As a made-up marketing event, Black Friday has become a punch line for everything crazy. Crazy people in line. Crazy people rushing doors. And possible crazy deals. But you know what’s crazy? Black Friday follows the rules of any other marketing campaign you have created for your company. Only it does it on a scale that is out of reach to everyone except the NFL and its Super Bowl and the NCAA with its March Madness.
On any other day of the year, you can see Apple marketing must-shop days. You see credit card companies marketing must-shop days. And the Internet itself seems to have a marketing department that has created its own must-shop day we all know as Cyber Monday.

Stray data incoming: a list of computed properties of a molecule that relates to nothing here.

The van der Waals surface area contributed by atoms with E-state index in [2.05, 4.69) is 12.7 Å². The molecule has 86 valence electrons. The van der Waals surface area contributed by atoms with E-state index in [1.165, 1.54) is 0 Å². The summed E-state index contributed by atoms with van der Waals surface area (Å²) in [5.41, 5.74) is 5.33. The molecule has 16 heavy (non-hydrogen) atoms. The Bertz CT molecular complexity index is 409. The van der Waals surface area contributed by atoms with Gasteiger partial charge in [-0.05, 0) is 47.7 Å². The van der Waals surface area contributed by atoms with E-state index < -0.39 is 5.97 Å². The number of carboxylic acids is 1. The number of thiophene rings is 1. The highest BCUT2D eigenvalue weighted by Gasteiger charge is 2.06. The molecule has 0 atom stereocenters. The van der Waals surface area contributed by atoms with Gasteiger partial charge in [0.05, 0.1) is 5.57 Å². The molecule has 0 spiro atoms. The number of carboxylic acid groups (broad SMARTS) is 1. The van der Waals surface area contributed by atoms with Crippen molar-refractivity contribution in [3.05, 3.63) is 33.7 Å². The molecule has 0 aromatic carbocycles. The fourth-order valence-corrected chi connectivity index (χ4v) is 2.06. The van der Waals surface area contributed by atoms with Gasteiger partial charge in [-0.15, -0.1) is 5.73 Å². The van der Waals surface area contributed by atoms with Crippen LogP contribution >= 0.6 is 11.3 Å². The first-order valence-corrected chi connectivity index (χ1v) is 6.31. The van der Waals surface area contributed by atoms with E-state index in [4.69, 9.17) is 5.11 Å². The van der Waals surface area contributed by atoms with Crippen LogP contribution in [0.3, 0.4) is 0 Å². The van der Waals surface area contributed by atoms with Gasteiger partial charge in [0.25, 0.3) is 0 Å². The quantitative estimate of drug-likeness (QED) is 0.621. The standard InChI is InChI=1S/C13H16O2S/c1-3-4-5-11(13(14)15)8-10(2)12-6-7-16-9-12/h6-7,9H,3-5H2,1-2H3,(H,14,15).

Are you creating must-shop days? Do you offer opportunities where customers can feel special? Do you introduce something that they can’t get anywhere else? And do you shout that loud and clear? Do you give them a crazy incentive to buy? Do you do it enough to create an experience they’ll wait for (and avoid buying from your competition)?
If I asked you those questions 20 years ago, you’d say they’re the basics of any direct mail campaign. So what’s so new about Black Friday? I could talk on and on about the degenerating intersection of gross materialism and a lazy media that has to sensationalize the obvious. But I won’t.
I say nothing’s new the day after Thanksgiving except some pretty good marketing going on. Hey, it worked on me right there on North Michigan Avenue. Thank you, Bloomingdale’s, for letting me “experience” the feeling of you giving me money to spend in your store with every purchase. Best marketing ever. And I didn’t even see it coming.